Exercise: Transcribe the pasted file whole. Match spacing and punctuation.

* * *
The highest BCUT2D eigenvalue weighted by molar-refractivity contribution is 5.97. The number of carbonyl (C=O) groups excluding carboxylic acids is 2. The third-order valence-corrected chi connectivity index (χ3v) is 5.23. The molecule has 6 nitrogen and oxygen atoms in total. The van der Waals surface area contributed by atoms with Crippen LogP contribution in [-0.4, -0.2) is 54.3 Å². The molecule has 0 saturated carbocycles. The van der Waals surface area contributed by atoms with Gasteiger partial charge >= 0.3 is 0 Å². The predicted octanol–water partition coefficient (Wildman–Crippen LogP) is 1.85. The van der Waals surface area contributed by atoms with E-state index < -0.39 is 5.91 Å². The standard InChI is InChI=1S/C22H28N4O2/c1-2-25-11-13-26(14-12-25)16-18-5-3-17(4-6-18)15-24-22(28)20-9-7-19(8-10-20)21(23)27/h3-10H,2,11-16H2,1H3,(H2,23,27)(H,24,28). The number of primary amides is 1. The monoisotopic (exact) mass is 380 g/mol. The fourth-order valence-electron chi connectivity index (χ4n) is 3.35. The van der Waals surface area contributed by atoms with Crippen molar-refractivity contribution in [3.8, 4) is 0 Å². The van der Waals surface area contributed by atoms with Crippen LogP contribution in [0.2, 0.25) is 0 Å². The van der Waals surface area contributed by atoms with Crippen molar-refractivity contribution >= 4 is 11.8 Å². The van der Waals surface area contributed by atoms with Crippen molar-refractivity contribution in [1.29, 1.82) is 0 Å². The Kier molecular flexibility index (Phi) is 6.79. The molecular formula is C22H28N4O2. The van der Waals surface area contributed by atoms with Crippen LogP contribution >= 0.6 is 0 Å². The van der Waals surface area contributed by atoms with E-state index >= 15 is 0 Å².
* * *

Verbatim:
The highest BCUT2D eigenvalue weighted by molar-refractivity contribution is 5.97. The number of carbonyl (C=O) groups excluding carboxylic acids is 2. The third-order valence-corrected chi connectivity index (χ3v) is 5.23. The molecule has 6 nitrogen and oxygen atoms in total. The van der Waals surface area contributed by atoms with Crippen LogP contribution in [-0.4, -0.2) is 54.3 Å². The molecule has 0 saturated carbocycles. The van der Waals surface area contributed by atoms with Gasteiger partial charge >= 0.3 is 0 Å². The predicted octanol–water partition coefficient (Wildman–Crippen LogP) is 1.85. The van der Waals surface area contributed by atoms with E-state index < -0.39 is 5.91 Å². The standard InChI is InChI=1S/C22H28N4O2/c1-2-25-11-13-26(14-12-25)16-18-5-3-17(4-6-18)15-24-22(28)20-9-7-19(8-10-20)21(23)27/h3-10H,2,11-16H2,1H3,(H2,23,27)(H,24,28). The number of primary amides is 1. The monoisotopic (exact) mass is 380 g/mol. The fourth-order valence-electron chi connectivity index (χ4n) is 3.35. The van der Waals surface area contributed by atoms with Crippen molar-refractivity contribution in [3.8, 4) is 0 Å². The van der Waals surface area contributed by atoms with Crippen LogP contribution in [0.2, 0.25) is 0 Å². The van der Waals surface area contributed by atoms with Crippen molar-refractivity contribution >= 4 is 11.8 Å². The van der Waals surface area contributed by atoms with Crippen molar-refractivity contribution in [1.29, 1.82) is 0 Å². The Kier molecular flexibility index (Phi) is 6.79. The molecular formula is C22H28N4O2. The van der Waals surface area contributed by atoms with Crippen LogP contribution >= 0.6 is 0 Å². The van der Waals surface area contributed by atoms with E-state index >= 15 is 0 Å².